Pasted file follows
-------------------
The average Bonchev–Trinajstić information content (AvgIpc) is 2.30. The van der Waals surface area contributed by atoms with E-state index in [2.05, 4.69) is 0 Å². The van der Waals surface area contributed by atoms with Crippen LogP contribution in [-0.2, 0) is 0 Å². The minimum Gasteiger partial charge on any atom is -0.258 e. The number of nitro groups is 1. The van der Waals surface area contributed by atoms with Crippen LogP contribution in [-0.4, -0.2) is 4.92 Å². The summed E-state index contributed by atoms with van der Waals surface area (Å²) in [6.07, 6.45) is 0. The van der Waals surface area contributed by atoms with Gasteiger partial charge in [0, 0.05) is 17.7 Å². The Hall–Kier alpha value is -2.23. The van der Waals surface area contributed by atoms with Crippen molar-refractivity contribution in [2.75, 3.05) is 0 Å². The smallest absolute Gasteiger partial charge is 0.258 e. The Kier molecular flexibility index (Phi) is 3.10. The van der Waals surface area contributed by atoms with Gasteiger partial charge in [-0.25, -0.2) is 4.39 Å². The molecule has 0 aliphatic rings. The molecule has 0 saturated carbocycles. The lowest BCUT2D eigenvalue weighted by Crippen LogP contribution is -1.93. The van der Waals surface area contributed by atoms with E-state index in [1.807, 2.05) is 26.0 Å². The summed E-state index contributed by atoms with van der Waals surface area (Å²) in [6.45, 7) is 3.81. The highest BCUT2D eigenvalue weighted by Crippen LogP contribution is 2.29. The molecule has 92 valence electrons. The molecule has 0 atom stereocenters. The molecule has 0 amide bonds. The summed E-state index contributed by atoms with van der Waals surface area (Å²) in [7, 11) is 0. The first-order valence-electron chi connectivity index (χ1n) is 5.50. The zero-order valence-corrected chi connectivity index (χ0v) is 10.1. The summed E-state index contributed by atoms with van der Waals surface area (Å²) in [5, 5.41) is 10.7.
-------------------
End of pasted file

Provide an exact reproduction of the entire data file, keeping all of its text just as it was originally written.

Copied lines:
The average Bonchev–Trinajstić information content (AvgIpc) is 2.30. The van der Waals surface area contributed by atoms with E-state index in [2.05, 4.69) is 0 Å². The van der Waals surface area contributed by atoms with Crippen LogP contribution in [-0.2, 0) is 0 Å². The minimum Gasteiger partial charge on any atom is -0.258 e. The number of nitro groups is 1. The van der Waals surface area contributed by atoms with Crippen LogP contribution in [-0.4, -0.2) is 4.92 Å². The summed E-state index contributed by atoms with van der Waals surface area (Å²) in [6.07, 6.45) is 0. The van der Waals surface area contributed by atoms with Gasteiger partial charge in [0, 0.05) is 17.7 Å². The Hall–Kier alpha value is -2.23. The van der Waals surface area contributed by atoms with Crippen molar-refractivity contribution in [2.75, 3.05) is 0 Å². The smallest absolute Gasteiger partial charge is 0.258 e. The Kier molecular flexibility index (Phi) is 3.10. The van der Waals surface area contributed by atoms with Gasteiger partial charge in [-0.25, -0.2) is 4.39 Å². The molecule has 0 aliphatic rings. The molecule has 0 saturated carbocycles. The lowest BCUT2D eigenvalue weighted by Crippen LogP contribution is -1.93. The van der Waals surface area contributed by atoms with E-state index in [1.807, 2.05) is 26.0 Å². The summed E-state index contributed by atoms with van der Waals surface area (Å²) in [6.45, 7) is 3.81. The highest BCUT2D eigenvalue weighted by Crippen LogP contribution is 2.29. The molecule has 92 valence electrons. The molecule has 0 atom stereocenters. The molecule has 0 amide bonds. The summed E-state index contributed by atoms with van der Waals surface area (Å²) in [7, 11) is 0. The first-order valence-electron chi connectivity index (χ1n) is 5.50. The zero-order valence-corrected chi connectivity index (χ0v) is 10.1. The summed E-state index contributed by atoms with van der Waals surface area (Å²) in [5, 5.41) is 10.7.